Trends | Credit Ratings
More than six years after the housing market crashed—dragging the world economy and stock markets down with it—Standard & Poor’s settled in early February with the Securities and Exchange Commission for its alleged part in triggering the meltdown. The price was relatively cheap, as these things go: $1.4 billion with no admission of wrongdoing.
Some media outlets questioned whether justice was done. But a bigger question looms: Will the much-publicized settlement change the rules of engagement between raters and corporate issuers of bonds, as well as the investors who buy them?
For companies, the answer appears to be no. Despite ugly publicity and embarrassing legal settlements that have tarred the credit rating players after the financial crash, the industry remains structured as before. Legislators and regulators have done little to reform it.
Borrowers still pay rating agencies like McGraw-Hill’s S&P, Fitch Ratings and Moody’s Investors Service to assess the creditworthiness of their bonds. That’s the same setup that enabled bond issuers and mortgage obligation repackagers to receive jacked-up credit ratings in the run-up to the Great Recession.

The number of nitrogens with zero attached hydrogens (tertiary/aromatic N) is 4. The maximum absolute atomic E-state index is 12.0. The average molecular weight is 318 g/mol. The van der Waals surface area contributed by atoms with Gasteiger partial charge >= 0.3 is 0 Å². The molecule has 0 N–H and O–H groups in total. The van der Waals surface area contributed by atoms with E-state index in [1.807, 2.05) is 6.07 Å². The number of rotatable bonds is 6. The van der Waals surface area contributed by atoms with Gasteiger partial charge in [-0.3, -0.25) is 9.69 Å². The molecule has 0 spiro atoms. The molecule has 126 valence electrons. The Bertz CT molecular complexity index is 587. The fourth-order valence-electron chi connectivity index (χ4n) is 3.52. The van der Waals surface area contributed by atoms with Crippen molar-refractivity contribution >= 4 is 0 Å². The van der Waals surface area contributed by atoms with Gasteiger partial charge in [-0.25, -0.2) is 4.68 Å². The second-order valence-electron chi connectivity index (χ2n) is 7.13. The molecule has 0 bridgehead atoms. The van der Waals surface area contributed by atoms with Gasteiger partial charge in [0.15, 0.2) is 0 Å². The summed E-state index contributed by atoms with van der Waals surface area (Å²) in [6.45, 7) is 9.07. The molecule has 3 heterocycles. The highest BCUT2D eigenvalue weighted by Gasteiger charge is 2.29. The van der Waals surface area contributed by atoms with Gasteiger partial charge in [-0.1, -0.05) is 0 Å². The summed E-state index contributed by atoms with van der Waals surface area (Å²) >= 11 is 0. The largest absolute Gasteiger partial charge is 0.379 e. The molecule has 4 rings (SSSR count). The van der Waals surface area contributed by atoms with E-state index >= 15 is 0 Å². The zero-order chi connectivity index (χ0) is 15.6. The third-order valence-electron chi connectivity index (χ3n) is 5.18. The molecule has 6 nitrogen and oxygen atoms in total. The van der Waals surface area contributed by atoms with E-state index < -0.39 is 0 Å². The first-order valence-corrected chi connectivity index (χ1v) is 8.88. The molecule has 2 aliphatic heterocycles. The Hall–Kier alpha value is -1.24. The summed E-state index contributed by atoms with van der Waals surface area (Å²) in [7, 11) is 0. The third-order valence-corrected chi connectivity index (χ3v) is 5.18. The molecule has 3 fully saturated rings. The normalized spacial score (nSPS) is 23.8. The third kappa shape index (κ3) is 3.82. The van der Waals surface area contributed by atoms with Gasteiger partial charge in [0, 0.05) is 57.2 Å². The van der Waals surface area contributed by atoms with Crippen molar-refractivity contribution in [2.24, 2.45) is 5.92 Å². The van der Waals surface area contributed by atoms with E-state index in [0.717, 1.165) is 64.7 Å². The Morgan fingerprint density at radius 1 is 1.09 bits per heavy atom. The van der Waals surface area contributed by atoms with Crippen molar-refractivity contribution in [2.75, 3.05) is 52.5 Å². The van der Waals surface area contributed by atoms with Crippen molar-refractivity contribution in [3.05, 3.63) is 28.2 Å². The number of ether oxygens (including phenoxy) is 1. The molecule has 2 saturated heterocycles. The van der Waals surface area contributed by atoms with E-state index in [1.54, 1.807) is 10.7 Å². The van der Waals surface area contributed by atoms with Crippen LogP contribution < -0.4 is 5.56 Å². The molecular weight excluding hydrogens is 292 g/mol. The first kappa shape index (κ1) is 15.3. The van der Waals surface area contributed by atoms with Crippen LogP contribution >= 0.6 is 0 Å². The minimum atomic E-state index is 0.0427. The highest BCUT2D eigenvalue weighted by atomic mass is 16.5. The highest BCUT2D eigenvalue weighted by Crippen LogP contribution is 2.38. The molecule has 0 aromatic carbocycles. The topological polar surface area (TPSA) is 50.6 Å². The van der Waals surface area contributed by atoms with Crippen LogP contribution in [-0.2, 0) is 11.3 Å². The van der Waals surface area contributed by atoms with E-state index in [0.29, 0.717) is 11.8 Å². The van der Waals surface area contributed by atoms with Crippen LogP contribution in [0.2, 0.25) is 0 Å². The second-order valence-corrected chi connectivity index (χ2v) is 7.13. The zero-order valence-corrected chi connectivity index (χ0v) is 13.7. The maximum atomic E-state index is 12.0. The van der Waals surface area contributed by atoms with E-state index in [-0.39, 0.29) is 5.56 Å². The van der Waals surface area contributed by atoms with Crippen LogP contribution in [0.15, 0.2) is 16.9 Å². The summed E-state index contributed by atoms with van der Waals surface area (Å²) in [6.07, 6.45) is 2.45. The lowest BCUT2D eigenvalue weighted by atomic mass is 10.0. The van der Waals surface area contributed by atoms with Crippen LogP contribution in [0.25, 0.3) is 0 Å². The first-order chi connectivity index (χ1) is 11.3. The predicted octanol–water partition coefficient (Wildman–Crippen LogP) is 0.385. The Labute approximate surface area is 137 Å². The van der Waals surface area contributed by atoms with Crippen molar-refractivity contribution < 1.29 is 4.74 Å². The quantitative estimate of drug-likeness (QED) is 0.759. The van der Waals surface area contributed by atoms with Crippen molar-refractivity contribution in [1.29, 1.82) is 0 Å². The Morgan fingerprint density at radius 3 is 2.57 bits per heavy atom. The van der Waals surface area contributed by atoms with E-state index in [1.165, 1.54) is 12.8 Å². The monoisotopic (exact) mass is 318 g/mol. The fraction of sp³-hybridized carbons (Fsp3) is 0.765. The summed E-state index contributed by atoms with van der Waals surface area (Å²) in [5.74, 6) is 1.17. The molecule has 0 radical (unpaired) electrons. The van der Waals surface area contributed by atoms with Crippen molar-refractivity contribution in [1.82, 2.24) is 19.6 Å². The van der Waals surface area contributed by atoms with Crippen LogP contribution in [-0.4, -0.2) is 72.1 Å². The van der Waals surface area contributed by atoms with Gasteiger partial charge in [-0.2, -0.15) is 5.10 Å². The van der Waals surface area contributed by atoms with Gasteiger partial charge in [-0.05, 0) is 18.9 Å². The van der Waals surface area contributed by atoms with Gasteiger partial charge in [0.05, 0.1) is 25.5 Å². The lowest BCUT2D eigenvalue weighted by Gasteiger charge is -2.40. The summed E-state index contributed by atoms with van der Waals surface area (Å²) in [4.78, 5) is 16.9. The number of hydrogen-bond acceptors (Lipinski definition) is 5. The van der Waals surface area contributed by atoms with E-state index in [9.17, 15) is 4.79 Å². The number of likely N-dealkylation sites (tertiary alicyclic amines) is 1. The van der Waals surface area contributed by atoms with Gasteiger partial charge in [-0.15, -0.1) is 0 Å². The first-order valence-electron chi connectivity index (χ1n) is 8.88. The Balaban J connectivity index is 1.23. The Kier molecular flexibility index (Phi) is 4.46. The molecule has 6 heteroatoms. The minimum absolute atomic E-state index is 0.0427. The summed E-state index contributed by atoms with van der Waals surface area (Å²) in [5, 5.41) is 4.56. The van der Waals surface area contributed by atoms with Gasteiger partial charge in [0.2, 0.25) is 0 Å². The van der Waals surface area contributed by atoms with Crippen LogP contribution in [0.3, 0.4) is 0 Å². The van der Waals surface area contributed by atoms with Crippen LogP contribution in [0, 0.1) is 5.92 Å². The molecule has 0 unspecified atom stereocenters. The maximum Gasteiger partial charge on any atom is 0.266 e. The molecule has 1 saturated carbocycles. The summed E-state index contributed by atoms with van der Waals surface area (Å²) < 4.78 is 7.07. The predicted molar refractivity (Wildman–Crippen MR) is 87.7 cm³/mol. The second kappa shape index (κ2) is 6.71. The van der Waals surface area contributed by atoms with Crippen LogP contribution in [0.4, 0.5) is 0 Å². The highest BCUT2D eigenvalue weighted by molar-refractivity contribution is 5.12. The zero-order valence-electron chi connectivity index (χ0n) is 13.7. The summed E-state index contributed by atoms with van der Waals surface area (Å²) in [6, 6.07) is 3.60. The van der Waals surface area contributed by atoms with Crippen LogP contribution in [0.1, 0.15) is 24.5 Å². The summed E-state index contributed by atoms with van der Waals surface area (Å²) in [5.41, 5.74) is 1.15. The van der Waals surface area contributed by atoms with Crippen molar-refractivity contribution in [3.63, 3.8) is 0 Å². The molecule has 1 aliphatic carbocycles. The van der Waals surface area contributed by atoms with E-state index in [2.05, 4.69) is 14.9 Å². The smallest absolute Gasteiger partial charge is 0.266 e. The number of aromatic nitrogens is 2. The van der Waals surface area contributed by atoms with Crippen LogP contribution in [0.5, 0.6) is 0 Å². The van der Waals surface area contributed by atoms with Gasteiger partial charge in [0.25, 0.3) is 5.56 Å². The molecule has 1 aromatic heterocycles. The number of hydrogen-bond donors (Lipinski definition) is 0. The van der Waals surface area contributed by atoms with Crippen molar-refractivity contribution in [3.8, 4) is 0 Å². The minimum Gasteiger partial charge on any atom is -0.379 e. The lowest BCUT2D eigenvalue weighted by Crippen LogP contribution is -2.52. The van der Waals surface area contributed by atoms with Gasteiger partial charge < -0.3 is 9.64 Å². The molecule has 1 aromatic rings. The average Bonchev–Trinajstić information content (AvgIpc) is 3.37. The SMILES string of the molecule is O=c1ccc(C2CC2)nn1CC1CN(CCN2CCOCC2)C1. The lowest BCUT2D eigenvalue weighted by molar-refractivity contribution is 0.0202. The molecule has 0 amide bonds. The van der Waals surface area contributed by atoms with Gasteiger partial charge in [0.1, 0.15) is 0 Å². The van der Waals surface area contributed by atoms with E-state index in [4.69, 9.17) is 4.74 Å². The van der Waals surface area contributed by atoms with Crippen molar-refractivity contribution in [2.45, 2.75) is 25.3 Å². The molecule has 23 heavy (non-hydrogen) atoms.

And while smaller outfits, including Kroll Bond Rating Agency, have gained some traction in the industry of late, S&P, Moody’s and Fitch still dominate the business. The Big Three issue well over 90% of all credit ratings in the US—a telltale figure.
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